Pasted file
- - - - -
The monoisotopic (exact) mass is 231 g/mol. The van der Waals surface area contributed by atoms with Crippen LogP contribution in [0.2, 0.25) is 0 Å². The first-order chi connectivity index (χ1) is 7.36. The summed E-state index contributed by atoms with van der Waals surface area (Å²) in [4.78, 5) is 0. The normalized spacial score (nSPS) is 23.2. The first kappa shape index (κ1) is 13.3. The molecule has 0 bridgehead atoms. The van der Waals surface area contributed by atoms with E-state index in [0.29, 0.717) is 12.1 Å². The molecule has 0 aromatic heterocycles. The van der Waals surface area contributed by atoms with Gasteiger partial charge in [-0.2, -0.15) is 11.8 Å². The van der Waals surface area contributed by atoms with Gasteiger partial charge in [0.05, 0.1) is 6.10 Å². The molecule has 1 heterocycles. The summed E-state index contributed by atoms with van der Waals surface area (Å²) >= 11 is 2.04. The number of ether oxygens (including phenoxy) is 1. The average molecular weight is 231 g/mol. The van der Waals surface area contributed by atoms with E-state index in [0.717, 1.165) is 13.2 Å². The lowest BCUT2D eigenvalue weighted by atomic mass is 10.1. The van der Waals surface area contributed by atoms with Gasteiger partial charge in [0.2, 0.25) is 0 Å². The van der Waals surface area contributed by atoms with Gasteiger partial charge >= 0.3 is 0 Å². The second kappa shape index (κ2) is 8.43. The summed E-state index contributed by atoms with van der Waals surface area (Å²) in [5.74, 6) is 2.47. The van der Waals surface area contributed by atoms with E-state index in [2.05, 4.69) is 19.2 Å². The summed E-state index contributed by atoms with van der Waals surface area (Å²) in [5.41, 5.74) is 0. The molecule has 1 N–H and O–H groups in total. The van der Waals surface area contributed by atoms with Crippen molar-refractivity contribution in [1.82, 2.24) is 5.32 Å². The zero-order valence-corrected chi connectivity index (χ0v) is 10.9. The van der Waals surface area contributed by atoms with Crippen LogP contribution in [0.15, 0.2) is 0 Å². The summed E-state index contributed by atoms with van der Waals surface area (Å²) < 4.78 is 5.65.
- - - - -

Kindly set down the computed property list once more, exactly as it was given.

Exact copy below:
The monoisotopic (exact) mass is 231 g/mol. The van der Waals surface area contributed by atoms with Crippen LogP contribution in [0.2, 0.25) is 0 Å². The first-order chi connectivity index (χ1) is 7.36. The summed E-state index contributed by atoms with van der Waals surface area (Å²) in [4.78, 5) is 0. The normalized spacial score (nSPS) is 23.2. The first kappa shape index (κ1) is 13.3. The molecule has 0 bridgehead atoms. The van der Waals surface area contributed by atoms with E-state index in [0.29, 0.717) is 12.1 Å². The molecule has 0 aromatic heterocycles. The van der Waals surface area contributed by atoms with Gasteiger partial charge in [-0.2, -0.15) is 11.8 Å². The van der Waals surface area contributed by atoms with Gasteiger partial charge in [0.05, 0.1) is 6.10 Å². The molecule has 1 heterocycles. The summed E-state index contributed by atoms with van der Waals surface area (Å²) >= 11 is 2.04. The number of ether oxygens (including phenoxy) is 1. The average molecular weight is 231 g/mol. The van der Waals surface area contributed by atoms with E-state index in [0.717, 1.165) is 13.2 Å². The lowest BCUT2D eigenvalue weighted by atomic mass is 10.1. The van der Waals surface area contributed by atoms with Gasteiger partial charge in [0.2, 0.25) is 0 Å². The van der Waals surface area contributed by atoms with Gasteiger partial charge >= 0.3 is 0 Å². The second kappa shape index (κ2) is 8.43. The summed E-state index contributed by atoms with van der Waals surface area (Å²) in [5.74, 6) is 2.47. The van der Waals surface area contributed by atoms with E-state index in [2.05, 4.69) is 19.2 Å². The summed E-state index contributed by atoms with van der Waals surface area (Å²) in [5.41, 5.74) is 0. The molecule has 1 N–H and O–H groups in total. The van der Waals surface area contributed by atoms with Crippen molar-refractivity contribution in [1.82, 2.24) is 5.32 Å². The zero-order valence-corrected chi connectivity index (χ0v) is 10.9. The van der Waals surface area contributed by atoms with Crippen LogP contribution in [0.15, 0.2) is 0 Å². The summed E-state index contributed by atoms with van der Waals surface area (Å²) < 4.78 is 5.65.